Let me introduce you to our lovely rain garden.. which is built in before our pond and its overflow will in fact go into the pond..
Now the pond was dug down and leveled with rounded swaying sides to make it look more natural. Nature was helpful, it rained and showed us where we needed to level more and that it collected the rain nicely and VERY important, it showed that it drained that water in 12 to 14 hours.
At that point we put back a mix of top soil/compost mix.. The whole area was dug down ahead of time. We went with a total of 8 inches deep in the lowest level 1, 6 inches deep at level 2 and 4 inches in Level 3. There were a few spots that I brought that up to a 2 inch dip.. so level 3 has some area’s 4 inches and other 2 inches..
It was still a bit wet when we started work on building the layers.. and yes we put in the overflow first because we wanted that matched to level 2 for the overflow.
The different layers have different plant choices based on how much they can handle wetter feet vs drying out at times.. Then we needed to mulch it down to help present seeds from blowing in an starting.
Now I know that we need another drift wood to add in there and that the plants are little yet.. but trust me.. they will grow, they will fill things in and most of them need to be split every three years so they will pay for themselve in time 🙂
Now we needed to build a dry creek bed overflow into the pond.. The sides of the made stable with the very large rocks and then the river rock fills the bottom.. there is a nice flat on each side that allows you to use them to step on and cross of the wee creek (haha) if you need to do so.
We still need to build the dry creek bed that leads into the rain garden.. but the rain garden itself is finished! I can’t wait include a photo a month as it grows and fills in and hopefully show you it in action 🙂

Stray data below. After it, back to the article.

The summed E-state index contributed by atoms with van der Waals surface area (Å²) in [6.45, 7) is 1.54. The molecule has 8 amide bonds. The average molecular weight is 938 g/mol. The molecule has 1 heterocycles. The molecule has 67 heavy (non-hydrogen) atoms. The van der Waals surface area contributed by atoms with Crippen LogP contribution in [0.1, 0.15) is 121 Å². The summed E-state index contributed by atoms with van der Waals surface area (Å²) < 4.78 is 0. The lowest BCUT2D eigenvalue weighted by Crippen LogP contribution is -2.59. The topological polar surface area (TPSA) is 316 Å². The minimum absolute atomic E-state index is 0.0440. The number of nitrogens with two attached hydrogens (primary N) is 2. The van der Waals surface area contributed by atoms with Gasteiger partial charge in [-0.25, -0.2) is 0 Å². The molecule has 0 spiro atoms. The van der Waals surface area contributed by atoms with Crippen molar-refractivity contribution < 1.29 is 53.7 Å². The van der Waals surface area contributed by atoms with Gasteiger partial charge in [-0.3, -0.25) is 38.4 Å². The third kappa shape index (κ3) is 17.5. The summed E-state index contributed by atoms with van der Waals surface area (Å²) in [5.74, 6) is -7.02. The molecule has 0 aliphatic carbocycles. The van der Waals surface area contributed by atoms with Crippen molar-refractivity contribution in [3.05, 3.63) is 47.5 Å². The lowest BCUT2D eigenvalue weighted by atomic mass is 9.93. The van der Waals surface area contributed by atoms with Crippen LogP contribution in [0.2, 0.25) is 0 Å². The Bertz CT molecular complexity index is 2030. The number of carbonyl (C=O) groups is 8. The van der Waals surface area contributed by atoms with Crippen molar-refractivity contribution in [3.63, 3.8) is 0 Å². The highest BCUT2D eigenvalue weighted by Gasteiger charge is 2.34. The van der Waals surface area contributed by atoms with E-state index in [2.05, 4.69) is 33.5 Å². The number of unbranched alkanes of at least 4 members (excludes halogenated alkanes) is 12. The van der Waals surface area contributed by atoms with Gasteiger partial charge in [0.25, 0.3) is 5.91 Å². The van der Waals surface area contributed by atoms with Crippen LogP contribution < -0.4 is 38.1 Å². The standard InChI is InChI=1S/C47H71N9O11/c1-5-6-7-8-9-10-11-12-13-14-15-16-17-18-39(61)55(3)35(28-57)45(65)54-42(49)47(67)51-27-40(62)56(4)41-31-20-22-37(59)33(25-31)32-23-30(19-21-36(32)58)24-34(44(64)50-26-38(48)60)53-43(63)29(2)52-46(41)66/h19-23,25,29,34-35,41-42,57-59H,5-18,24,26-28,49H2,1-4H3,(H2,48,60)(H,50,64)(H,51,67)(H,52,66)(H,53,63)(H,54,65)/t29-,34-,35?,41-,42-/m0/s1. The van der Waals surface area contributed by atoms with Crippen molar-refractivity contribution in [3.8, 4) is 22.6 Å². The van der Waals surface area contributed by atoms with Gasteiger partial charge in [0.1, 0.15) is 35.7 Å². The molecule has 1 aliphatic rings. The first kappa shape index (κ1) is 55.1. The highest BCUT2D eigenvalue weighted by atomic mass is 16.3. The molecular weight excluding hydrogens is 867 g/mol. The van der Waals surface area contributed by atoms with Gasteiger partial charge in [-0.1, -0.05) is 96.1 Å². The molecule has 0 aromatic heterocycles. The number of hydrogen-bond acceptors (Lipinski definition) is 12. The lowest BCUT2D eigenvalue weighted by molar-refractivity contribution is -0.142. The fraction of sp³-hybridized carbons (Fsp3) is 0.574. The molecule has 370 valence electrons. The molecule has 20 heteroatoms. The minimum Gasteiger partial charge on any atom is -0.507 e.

Looks great and a great way to soak up the rain water. What kind of plants have you planted there? (I guess plants that like a lot of water!)
Great question and worth its own post, the plants need to be a strange mix that can stand both wet feet and at times drought.. because the rain garden is designed to drain very well and therefor no rain.. dry rain garden.. I will do a plant post on what I choose and what other things could have been done.
A very timely post. Any suggestions on which plants can take wet feet? Preferably in the edible categories annuals and perennials. Love everything you write but I usually dont say much.
Great questions and I will work in into its own post as a Rain garden Follow up.. I will cover the typical basic plants, the ones I choose and why and the sadly very limited edible that can be used in certain layers.. What we can do more so, is really do pollinator plants that then support the edibles on increasing our yields.
A very timely post for a very wet spring. Any suggestions on which plants can take wet feet? Preferably in the edible categories annuals and perennials. I have a damp space next to the pond and it could use some help. Love everything you write but I usually dont say much.